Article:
Early bladder cancer (e.g. pT1 disease) is treated by the urologist by resection or diathermy, aiming to totally destroy/ surgically excise the entire tumour; this is often possible as the tumour is superficial in the bladder and growing out into the bladder lumen.
After this procedure, and when the pathologist has confirmed that there is no 'deep invasion' of the bladder wall, (which implies that there will be disease left behind and further therapy is needed) the urologist will repeat serial follow-up cystoscopies to be sure there is no recurrence at increasing intervals over many years.
Where there is a superficial ‘carpet’ of tumour across the lining of the bladder some instillations of toxic chemicals (e.g. the chemotherapeutic agents, doxorubicin or mitomycin C) or BCG, (the attenuated tubercle bacillus species) into the bladder may be very useful in clearing the disease by causing a chemical ‘burn’.
For more advanced disease (where there is involvement of the bladder muscular wall) where there is no evidence of spread beyond the bladder, then there are several curative treatment options:
In the younger and fitter patient, then cystectomy (the removal of the bladder with reconstruction of some substitute conduit for the urine) is the standard and often best treatment.
For the older patient who would not stand this large operation, then radical radiotherapy (an external beam course lasting 5-6 weeks) is chosen.
Radiotherapy (or chem-radiotherapy - see below) is also chosen when the disease is through the bladder wall and therefore not potentially curable by cystectomy e.g pT4 disease.
The modern radiation system is with high energy linear accelerators and using conformal technology/ IMRT. The high radiation dose is carefully 'moulded' around the bladder (which is treated empty) as the patient lies on his back on the radiotherapy treatment couch. The treatment takes up to 15 minutes (the majority of this being due to the time taken for the patient to be set-up in the correct position) and the patient feels nothing as the body cannot sense the absorption of this x-radiation. He/she returns the next day (Monday to Friday) for the next treatment ('fraction' in radiotherapy parlance).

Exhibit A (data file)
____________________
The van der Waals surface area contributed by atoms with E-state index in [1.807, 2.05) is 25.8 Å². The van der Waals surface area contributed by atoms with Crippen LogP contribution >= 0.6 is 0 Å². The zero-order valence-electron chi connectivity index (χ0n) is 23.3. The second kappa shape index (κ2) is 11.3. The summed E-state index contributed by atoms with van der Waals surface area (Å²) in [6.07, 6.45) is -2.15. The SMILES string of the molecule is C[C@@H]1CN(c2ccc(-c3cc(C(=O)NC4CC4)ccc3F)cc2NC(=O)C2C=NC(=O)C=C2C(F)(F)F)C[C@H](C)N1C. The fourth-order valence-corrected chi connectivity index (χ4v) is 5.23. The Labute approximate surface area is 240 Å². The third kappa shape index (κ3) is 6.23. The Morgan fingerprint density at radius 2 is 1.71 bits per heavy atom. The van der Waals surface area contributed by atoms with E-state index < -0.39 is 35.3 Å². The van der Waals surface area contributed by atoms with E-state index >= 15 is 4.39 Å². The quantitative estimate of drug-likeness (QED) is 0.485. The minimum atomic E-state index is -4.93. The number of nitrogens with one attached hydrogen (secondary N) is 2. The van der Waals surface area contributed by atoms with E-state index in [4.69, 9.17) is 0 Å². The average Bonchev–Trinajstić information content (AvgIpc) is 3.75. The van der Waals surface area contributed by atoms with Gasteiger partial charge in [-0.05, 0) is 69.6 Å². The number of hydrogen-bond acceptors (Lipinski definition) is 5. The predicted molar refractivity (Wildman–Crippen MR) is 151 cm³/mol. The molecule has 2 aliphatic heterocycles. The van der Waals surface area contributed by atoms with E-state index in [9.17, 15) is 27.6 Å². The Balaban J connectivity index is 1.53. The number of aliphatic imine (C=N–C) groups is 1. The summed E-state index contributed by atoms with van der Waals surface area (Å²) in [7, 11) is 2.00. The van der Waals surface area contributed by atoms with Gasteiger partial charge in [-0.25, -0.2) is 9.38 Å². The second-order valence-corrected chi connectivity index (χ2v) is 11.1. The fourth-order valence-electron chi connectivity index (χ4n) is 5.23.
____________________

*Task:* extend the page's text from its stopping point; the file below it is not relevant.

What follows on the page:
Many clinical trials are currently in progress as to the optimal way to treat bladder cancer that is invasive. In general, it has been shown that a course of daily radiotherapy lasting over 5-6 weeks is the optimal way to receive curative radiotherapy and the current controversy is over the concurrent use of chemotherapy.
There is no doubt that modern chemotherapy, using drugs such as cis-platinum and gemcitabine can cause a good regression in transitional carcinoma of the bladder and for younger and fitter patients many would now employ it in conjunction with local therapy (surgery or radiotherapy), but frequently in a clinical trial context.
Sometimes, the use of chemotherapy might come first, with one to three courses of chemotherapy used before the radiotherapy to shrink the tumour and hence maybe make it more radiocurable. Sometimes, chemotherapy is used during radiotherapy in an attempt to get synergy between the two modalities of therapy to enhance the cure chance. There is data to support both points of view but the optimal chemotherapy regime and timing of administration are still subjects of controversy and trial data.